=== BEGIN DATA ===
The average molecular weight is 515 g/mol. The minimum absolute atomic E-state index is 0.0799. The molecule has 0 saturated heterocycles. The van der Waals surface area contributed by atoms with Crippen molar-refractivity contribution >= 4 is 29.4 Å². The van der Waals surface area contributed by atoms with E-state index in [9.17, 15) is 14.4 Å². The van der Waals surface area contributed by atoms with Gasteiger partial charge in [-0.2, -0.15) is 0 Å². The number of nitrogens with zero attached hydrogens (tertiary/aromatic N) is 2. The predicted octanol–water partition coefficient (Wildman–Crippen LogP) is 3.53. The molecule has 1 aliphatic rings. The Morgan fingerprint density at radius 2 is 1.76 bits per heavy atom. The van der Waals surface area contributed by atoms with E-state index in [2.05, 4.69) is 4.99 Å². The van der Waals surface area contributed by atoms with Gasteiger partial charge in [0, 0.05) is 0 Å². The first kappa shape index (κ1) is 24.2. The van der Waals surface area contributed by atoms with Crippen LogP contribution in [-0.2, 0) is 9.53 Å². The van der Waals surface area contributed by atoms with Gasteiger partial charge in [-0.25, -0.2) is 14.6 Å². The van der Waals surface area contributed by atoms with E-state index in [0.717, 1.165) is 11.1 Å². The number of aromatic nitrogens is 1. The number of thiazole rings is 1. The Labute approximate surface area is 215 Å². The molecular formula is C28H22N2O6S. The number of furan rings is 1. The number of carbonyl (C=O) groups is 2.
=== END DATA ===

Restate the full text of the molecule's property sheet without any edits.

The average molecular weight is 515 g/mol. The minimum absolute atomic E-state index is 0.0799. The molecule has 0 saturated heterocycles. The van der Waals surface area contributed by atoms with Crippen molar-refractivity contribution >= 4 is 29.4 Å². The van der Waals surface area contributed by atoms with E-state index in [9.17, 15) is 14.4 Å². The van der Waals surface area contributed by atoms with Gasteiger partial charge in [-0.2, -0.15) is 0 Å². The number of nitrogens with zero attached hydrogens (tertiary/aromatic N) is 2. The predicted octanol–water partition coefficient (Wildman–Crippen LogP) is 3.53. The molecule has 1 aliphatic rings. The Morgan fingerprint density at radius 2 is 1.76 bits per heavy atom. The van der Waals surface area contributed by atoms with E-state index in [2.05, 4.69) is 4.99 Å². The van der Waals surface area contributed by atoms with Gasteiger partial charge in [0, 0.05) is 0 Å². The first kappa shape index (κ1) is 24.2. The van der Waals surface area contributed by atoms with Crippen LogP contribution in [-0.2, 0) is 9.53 Å². The van der Waals surface area contributed by atoms with Gasteiger partial charge in [-0.25, -0.2) is 14.6 Å². The van der Waals surface area contributed by atoms with E-state index in [0.717, 1.165) is 11.1 Å². The number of aromatic nitrogens is 1. The number of thiazole rings is 1. The Labute approximate surface area is 215 Å². The molecular formula is C28H22N2O6S. The number of furan rings is 1. The number of carbonyl (C=O) groups is 2.